One of the developer technologies introduced in Snow Leopard is an extension to C/Objective-C called “blocks”, which adds anonymous (lambda) functions to the language. If you’re not yet familiar with blocks, I recommend Mike Ash’s excellent introduction to the subject.

Unfortunately for developers targeting platforms other than 10.6 (including the iPhone), support for blocks in not available from Apple. There is an alternative, however, thanks to the clever folks at Plausible Labs in the form of Plausible Blocks:

Plausible Blocks (PLBlocks) provides a drop-in runtime and toolchain for using blocks in iPhone 2.2+ and Mac OS X 10.5 applications. Both the runtime and compiler patches are direct backports from Apple’s Snow Leopard source releases.

PLBlocks is great, but one thing it can’t provide is block support in common libraries, as is found in Snow Leopard. For example, the qsort standard library function has a qsort_b variant under Snow Leopard that allows passing a block instead of a function pointer for the comparison operator. From the man pages:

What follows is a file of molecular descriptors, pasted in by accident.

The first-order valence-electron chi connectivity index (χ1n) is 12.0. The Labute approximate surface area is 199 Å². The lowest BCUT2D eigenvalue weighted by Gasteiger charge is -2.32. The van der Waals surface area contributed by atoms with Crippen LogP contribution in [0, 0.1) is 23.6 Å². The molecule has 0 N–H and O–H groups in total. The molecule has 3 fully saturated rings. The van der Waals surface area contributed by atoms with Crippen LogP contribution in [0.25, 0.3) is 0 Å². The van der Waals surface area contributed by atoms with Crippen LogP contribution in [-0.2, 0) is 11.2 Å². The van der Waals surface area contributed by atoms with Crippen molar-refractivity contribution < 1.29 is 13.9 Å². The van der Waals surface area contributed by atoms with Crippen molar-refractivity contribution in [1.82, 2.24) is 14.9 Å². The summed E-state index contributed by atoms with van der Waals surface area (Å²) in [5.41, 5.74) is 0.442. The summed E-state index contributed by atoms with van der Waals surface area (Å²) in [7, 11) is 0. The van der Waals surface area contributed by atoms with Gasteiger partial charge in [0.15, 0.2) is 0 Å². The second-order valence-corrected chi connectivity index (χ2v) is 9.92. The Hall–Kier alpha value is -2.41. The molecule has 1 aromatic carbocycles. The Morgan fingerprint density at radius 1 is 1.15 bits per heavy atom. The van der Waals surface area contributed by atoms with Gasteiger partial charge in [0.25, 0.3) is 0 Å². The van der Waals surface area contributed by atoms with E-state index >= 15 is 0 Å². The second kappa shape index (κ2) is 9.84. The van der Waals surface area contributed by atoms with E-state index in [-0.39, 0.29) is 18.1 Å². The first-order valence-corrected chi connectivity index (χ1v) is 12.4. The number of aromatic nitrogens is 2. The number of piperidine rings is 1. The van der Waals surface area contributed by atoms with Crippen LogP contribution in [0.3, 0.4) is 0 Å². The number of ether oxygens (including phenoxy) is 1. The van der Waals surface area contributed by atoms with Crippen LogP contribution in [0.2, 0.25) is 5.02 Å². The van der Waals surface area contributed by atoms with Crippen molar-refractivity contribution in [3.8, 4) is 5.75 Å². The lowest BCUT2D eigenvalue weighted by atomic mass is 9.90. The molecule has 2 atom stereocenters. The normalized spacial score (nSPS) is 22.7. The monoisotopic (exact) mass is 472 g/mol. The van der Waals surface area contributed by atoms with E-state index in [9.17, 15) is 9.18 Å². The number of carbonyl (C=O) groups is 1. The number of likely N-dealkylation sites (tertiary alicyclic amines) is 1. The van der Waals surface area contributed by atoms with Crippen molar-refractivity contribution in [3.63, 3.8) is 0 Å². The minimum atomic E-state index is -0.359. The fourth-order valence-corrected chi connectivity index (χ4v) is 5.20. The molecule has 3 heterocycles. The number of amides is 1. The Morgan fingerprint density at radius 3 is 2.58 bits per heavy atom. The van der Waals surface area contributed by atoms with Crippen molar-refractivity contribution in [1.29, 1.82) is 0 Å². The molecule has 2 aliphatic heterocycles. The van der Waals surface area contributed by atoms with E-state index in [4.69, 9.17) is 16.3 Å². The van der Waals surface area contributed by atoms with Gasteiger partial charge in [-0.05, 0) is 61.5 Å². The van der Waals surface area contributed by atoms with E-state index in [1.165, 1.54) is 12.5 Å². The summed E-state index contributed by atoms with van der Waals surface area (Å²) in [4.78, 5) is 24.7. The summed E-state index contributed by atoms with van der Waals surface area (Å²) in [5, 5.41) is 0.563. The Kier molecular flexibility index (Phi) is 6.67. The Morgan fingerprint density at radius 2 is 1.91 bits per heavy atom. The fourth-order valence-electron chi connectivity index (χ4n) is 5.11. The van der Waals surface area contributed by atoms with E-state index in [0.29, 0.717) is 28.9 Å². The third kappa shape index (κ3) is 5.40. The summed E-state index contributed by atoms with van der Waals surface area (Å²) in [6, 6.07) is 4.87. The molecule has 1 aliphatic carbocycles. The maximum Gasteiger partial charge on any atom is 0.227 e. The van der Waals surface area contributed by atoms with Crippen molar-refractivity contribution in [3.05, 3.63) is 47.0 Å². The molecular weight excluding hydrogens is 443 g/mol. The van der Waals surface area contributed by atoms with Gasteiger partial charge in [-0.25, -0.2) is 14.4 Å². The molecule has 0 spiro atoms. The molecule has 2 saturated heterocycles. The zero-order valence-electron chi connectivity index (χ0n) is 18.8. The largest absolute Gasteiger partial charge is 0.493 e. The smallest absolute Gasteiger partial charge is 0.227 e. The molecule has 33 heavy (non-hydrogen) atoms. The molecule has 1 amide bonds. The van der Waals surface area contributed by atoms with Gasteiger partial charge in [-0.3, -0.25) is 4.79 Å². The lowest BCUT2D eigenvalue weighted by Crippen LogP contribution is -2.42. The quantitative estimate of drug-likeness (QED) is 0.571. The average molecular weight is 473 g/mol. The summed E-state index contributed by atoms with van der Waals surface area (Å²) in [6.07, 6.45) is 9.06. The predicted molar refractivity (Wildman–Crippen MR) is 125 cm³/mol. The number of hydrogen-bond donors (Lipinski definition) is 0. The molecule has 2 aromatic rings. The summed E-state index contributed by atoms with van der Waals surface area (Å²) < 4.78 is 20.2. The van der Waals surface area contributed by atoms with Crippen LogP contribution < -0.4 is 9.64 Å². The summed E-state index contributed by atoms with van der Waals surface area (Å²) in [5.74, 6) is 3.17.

The heapsort_b(), mergesort_b(), and qsort_b() routines are like the corresponding routines without the _b suffix, expect [sic] that the compar callback is a block pointer instead of a function pointer.

The qsort_b function would have been handy for a sorting task I was implementing on the iPhone, but of course it wasn’t available. I thought for a while about I might go about implementing a replacement without reimplementing the whole qsort function. In the end I was able to, but only through the use of some undefined behavior and an unexpectedly useful qsort_r variant.

The qsort_r function takes a void* thunk that is passed unmodified as context to each invocation of the compar function.

void qsort_r(void *base, size_t nel, size_t width, void *thunk, int (*compar)(void *, const void *, const void *));

My implementation relies on passing the block pointer in the thunk parameter, which is undefined behavior (passing a function pointer through a void type and back is undefined, so I assume the same is true of a block pointer), but it works.

typedef int (^ds_compare_block_t)(const void*, const void*);

int ds_qsort_block_adapter(void* cmp, const void* a, const void* b) 
    return ((ds_compare_block_t)cmp)(a, b); // this is undefined behavior

void ds_qsort_b(void* base, size_t nel, size_t width, ds_compare_block_t cmp)
    qsort_r(base, nel, width, cmp, ds_qsort_block_adapter);

Of course this is a very specific solution to the case of qsort (mergesort and heapsort would be out of luck). A more general solution to the problem of passing a block (via some adapter) to existing C library functions would be welcome, but I’m not sure it’s even possible.